It’s as if people are asking and writing about whether the  résumé is obsolete to create a self-fulfilling  prophesy that will bring on its demise. Personally, I think the  résumé has a good deal of life in it.

So you can imagine my annoyance when I came across a recent article from my much admired LinkedIn connection, Martin Yate, titled Are Résumés Obsolete? Résumés vs. Social Media; and then my pleasure when he states that both are needed. So the LinkedIn profile, as a passive document that requires employers to type keywords to find you; and the résumé, as a tailored document you send to target companies, which will also look for the requisite keywords in order to find you in their databases.

Martin writes: You are going to need both a résumé and a social media profile for your job search, and they are both going to need search engine optimization to be productive.

Bottom line: jobseekers need both the résumé and LinkedIn profile in order to compete in this tight job market; and they need to create strategic documents that succeed in landing them an interview. In other words, there’s no reason to choose between the two. I hope this ends the debate, because I for one am tired of hearing it.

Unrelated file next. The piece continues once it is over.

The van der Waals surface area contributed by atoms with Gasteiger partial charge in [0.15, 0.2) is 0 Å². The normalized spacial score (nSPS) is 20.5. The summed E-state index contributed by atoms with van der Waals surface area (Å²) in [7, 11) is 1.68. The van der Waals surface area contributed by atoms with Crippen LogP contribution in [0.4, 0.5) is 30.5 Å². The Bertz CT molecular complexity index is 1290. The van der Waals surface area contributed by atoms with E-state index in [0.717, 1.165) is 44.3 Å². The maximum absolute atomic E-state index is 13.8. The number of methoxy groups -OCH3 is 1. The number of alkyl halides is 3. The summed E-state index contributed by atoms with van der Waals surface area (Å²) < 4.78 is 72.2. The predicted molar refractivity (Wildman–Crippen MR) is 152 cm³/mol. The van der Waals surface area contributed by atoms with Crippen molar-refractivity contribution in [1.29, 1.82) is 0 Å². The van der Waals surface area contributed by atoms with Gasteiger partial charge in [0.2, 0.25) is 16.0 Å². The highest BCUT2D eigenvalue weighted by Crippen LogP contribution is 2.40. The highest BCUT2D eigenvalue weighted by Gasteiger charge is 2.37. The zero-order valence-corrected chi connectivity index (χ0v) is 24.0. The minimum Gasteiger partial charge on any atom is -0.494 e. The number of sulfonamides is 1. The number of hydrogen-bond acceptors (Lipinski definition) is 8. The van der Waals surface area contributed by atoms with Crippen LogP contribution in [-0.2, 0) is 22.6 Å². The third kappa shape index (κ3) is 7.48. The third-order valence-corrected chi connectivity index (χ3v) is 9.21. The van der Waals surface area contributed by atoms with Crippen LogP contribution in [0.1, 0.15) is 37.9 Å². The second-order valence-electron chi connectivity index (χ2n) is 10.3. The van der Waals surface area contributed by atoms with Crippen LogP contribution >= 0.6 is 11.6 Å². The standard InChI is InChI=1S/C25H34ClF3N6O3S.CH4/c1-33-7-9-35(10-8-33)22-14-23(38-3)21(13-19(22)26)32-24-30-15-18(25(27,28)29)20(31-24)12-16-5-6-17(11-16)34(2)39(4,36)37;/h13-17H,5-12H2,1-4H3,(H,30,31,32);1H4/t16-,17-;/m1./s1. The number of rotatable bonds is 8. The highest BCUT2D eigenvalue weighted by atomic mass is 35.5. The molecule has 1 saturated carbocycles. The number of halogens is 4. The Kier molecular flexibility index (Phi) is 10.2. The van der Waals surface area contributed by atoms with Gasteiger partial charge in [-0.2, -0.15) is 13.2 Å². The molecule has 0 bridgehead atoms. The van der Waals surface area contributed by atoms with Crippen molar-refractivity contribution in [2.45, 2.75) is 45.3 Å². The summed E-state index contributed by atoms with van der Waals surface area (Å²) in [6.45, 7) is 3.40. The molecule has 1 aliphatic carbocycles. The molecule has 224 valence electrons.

Talking about Ageism: Three Pieces of Advice from Matthew Levy

I was searching around LinkedIn for some questions to answer. It’s been awhile and I miss my old routine of answering tons of questions. I came across a great question from Matthew Levy on ageism, but instead of answering his question, I decided to write this blog article in response to a very important topic—ageism and how to break down the barrier of age discrimination.

Let me start by saying that Matthew’s article was very insightful, albeit lengthy even for a verbose writer as myself. He suggests three methods for the 40+ crowd to use in combating possible age discrimination. The first method he talks about is modifying your appearance to make you appear younger. Second, he urges you to dive into social media; and third, he advises a strategic approach to writing a résumé.

Modifying one’s appearance. Matthew writes that one day he advised a gentleman to shave his beard, which according to Matthew, took five years off the man’s appearance.

I also witnessed a man who had shaven his beard and took years off his appearance. For some men it’s hard letting go of a beard he’s had for a good part of his life; but once the job is secured, the beard can return.